Organic cotton is cotton that is grown without insecticide or pesticide. Worldwide, cotton is a pesticide-intensive crop, using approximately 25% of the world’s insecticides and 10% of the world’s pesticides.Organic agriculture uses methods that are ecological, economical, and socially sustainable and denies the use of agrochemicals and artificial fertilizers. Instead, organic agriculture uses crop rotation, the growing of different crops than cotton in alternative years. The use of insecticides is prohibited; organic agriculture uses natural enemies to suppress harmful insects. The production of organic cotton is more expensive than the production of conventional cotton. Although toxic pollution from synthetic chemicals is eliminated, other pollution-like problems may remain, particularly run-off. Organic cotton is produced in organic agricultural systems that produce food and fiber according to clearly established standards. Organic agriculture prohibits the use of toxic and persistent chemical pesticides and fertilizers, as well as genetically modified organisms. It seeks to build biologically diverse agricultural systems, replenish and maintain soil fertility, and promote a healthy environment.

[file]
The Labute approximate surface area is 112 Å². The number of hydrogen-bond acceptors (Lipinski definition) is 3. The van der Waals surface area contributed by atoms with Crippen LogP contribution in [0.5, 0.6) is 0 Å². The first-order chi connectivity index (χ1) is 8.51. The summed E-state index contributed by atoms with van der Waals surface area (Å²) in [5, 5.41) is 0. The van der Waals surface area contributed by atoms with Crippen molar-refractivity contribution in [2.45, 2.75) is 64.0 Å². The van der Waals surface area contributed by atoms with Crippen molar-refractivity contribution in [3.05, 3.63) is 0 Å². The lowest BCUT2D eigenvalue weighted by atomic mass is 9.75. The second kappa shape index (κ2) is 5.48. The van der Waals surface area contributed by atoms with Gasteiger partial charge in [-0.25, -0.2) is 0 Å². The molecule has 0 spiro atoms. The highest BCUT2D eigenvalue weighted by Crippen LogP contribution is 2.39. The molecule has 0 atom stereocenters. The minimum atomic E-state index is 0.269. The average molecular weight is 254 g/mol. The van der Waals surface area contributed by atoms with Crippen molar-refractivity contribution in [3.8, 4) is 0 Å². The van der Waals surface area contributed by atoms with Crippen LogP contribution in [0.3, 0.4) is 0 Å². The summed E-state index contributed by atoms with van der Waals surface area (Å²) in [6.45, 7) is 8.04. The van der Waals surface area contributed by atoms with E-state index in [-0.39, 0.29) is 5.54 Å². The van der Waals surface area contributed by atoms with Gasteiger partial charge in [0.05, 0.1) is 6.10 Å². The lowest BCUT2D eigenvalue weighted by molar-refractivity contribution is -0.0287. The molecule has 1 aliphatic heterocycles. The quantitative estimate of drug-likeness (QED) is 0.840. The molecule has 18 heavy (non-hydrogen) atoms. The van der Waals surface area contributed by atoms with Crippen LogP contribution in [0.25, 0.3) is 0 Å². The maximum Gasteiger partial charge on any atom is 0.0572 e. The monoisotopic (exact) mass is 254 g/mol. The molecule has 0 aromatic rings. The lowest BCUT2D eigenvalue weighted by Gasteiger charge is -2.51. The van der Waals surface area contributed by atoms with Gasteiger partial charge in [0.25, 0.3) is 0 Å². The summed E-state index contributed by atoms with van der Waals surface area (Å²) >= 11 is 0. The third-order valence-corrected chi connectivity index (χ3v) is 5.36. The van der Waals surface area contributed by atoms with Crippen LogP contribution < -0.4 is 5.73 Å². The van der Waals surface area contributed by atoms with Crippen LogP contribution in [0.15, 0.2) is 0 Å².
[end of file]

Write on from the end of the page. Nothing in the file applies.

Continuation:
Bacillus thuringiensis
Bacillus thuringiensis is a Gram-positive, soil-dwelling bacterium of the genus Bacillus. Additionally, B. thuringiensis also occurs naturally in the gut of caterpillars of various types of moths and butterflies, as well as on the dark surface of plants.[1]
B. thuringiensis was discovered 1901 in Japan by Ishiwata and 1911 in Germany by Ernst Berliner, who discovered a disease called Schlaffsucht in flour moth caterpillars. B. thuringiensis is closely related to B. cereus, a soil bacterium, and B. anthracis, the cause of anthrax: the three organisms differ mainly in their plasmids. Like other members of the genus, all three are aerobes capable of producing endospores.[1]